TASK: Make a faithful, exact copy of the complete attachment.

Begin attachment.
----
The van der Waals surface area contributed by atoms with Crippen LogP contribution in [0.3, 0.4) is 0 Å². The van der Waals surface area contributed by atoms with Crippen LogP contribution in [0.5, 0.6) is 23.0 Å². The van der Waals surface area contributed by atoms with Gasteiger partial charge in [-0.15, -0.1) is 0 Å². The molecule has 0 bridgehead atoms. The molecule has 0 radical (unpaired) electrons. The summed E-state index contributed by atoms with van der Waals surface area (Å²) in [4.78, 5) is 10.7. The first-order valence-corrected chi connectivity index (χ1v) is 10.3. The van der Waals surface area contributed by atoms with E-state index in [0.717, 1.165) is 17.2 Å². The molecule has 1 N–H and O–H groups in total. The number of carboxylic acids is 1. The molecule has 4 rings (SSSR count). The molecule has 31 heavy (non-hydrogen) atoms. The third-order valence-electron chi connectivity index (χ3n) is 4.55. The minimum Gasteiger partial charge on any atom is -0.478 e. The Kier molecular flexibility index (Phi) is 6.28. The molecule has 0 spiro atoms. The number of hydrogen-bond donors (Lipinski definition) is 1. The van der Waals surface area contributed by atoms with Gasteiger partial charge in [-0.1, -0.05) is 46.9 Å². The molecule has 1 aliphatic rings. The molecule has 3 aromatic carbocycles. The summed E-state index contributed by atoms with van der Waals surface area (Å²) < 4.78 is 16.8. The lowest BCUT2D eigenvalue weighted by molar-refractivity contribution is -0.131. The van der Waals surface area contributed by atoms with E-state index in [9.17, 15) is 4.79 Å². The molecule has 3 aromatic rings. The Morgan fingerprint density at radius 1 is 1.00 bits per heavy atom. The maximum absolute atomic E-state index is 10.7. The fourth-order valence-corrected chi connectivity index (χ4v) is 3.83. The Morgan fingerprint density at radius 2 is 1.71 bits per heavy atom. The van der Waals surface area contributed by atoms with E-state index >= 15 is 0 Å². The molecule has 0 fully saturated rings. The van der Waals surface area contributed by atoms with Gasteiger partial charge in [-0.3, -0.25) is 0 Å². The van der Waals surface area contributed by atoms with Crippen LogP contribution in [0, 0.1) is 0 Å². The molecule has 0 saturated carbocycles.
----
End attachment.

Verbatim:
The van der Waals surface area contributed by atoms with Crippen LogP contribution in [0.3, 0.4) is 0 Å². The van der Waals surface area contributed by atoms with Crippen LogP contribution in [0.5, 0.6) is 23.0 Å². The van der Waals surface area contributed by atoms with Gasteiger partial charge in [-0.15, -0.1) is 0 Å². The molecule has 0 bridgehead atoms. The molecule has 0 radical (unpaired) electrons. The summed E-state index contributed by atoms with van der Waals surface area (Å²) in [4.78, 5) is 10.7. The first-order valence-corrected chi connectivity index (χ1v) is 10.3. The van der Waals surface area contributed by atoms with E-state index in [0.717, 1.165) is 17.2 Å². The molecule has 1 N–H and O–H groups in total. The number of carboxylic acids is 1. The molecule has 4 rings (SSSR count). The molecule has 31 heavy (non-hydrogen) atoms. The third-order valence-electron chi connectivity index (χ3n) is 4.55. The minimum Gasteiger partial charge on any atom is -0.478 e. The Kier molecular flexibility index (Phi) is 6.28. The molecule has 0 spiro atoms. The number of hydrogen-bond donors (Lipinski definition) is 1. The van der Waals surface area contributed by atoms with Gasteiger partial charge in [-0.1, -0.05) is 46.9 Å². The molecule has 1 aliphatic rings. The molecule has 3 aromatic carbocycles. The summed E-state index contributed by atoms with van der Waals surface area (Å²) < 4.78 is 16.8. The lowest BCUT2D eigenvalue weighted by molar-refractivity contribution is -0.131. The van der Waals surface area contributed by atoms with E-state index in [9.17, 15) is 4.79 Å². The molecule has 3 aromatic rings. The Morgan fingerprint density at radius 1 is 1.00 bits per heavy atom. The maximum absolute atomic E-state index is 10.7. The fourth-order valence-corrected chi connectivity index (χ4v) is 3.83. The Morgan fingerprint density at radius 2 is 1.71 bits per heavy atom. The van der Waals surface area contributed by atoms with E-state index >= 15 is 0 Å². The molecule has 0 fully saturated rings. The van der Waals surface area contributed by atoms with Gasteiger partial charge in [-0.3, -0.25) is 0 Å². The van der Waals surface area contributed by atoms with Crippen LogP contribution in [0, 0.1) is 0 Å². The molecule has 0 saturated carbocycles.